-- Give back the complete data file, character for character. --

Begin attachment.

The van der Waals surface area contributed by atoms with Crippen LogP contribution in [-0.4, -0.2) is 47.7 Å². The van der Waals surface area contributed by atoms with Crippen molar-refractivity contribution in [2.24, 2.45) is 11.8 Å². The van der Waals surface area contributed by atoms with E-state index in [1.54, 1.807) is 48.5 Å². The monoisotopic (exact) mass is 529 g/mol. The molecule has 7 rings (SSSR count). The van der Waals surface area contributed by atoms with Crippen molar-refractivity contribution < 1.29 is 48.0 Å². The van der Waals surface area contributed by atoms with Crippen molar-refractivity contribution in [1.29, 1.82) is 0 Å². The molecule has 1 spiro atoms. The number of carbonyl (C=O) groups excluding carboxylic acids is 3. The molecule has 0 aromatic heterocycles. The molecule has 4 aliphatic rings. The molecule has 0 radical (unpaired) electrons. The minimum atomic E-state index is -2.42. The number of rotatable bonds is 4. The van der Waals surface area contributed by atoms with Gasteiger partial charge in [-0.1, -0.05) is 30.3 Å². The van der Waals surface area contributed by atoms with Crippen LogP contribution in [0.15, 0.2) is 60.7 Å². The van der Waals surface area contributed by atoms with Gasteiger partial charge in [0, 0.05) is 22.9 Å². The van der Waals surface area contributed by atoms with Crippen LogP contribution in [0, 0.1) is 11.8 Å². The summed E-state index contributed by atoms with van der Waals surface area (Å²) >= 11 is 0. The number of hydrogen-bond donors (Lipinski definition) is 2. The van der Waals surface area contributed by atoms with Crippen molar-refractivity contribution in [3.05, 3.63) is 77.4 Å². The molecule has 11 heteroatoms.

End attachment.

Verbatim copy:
The van der Waals surface area contributed by atoms with Crippen LogP contribution in [-0.4, -0.2) is 47.7 Å². The van der Waals surface area contributed by atoms with Crippen molar-refractivity contribution in [2.24, 2.45) is 11.8 Å². The van der Waals surface area contributed by atoms with E-state index in [1.54, 1.807) is 48.5 Å². The monoisotopic (exact) mass is 529 g/mol. The molecule has 7 rings (SSSR count). The van der Waals surface area contributed by atoms with Crippen molar-refractivity contribution < 1.29 is 48.0 Å². The van der Waals surface area contributed by atoms with Crippen molar-refractivity contribution in [1.29, 1.82) is 0 Å². The molecule has 1 spiro atoms. The number of carbonyl (C=O) groups excluding carboxylic acids is 3. The molecule has 0 aromatic heterocycles. The molecule has 4 aliphatic rings. The molecule has 0 radical (unpaired) electrons. The minimum atomic E-state index is -2.42. The number of rotatable bonds is 4. The van der Waals surface area contributed by atoms with Gasteiger partial charge in [-0.1, -0.05) is 30.3 Å². The van der Waals surface area contributed by atoms with Crippen LogP contribution in [0.15, 0.2) is 60.7 Å². The van der Waals surface area contributed by atoms with Gasteiger partial charge in [0, 0.05) is 22.9 Å². The van der Waals surface area contributed by atoms with Crippen LogP contribution in [0, 0.1) is 11.8 Å². The summed E-state index contributed by atoms with van der Waals surface area (Å²) >= 11 is 0. The number of hydrogen-bond donors (Lipinski definition) is 2. The van der Waals surface area contributed by atoms with Crippen molar-refractivity contribution in [3.05, 3.63) is 77.4 Å². The molecule has 11 heteroatoms.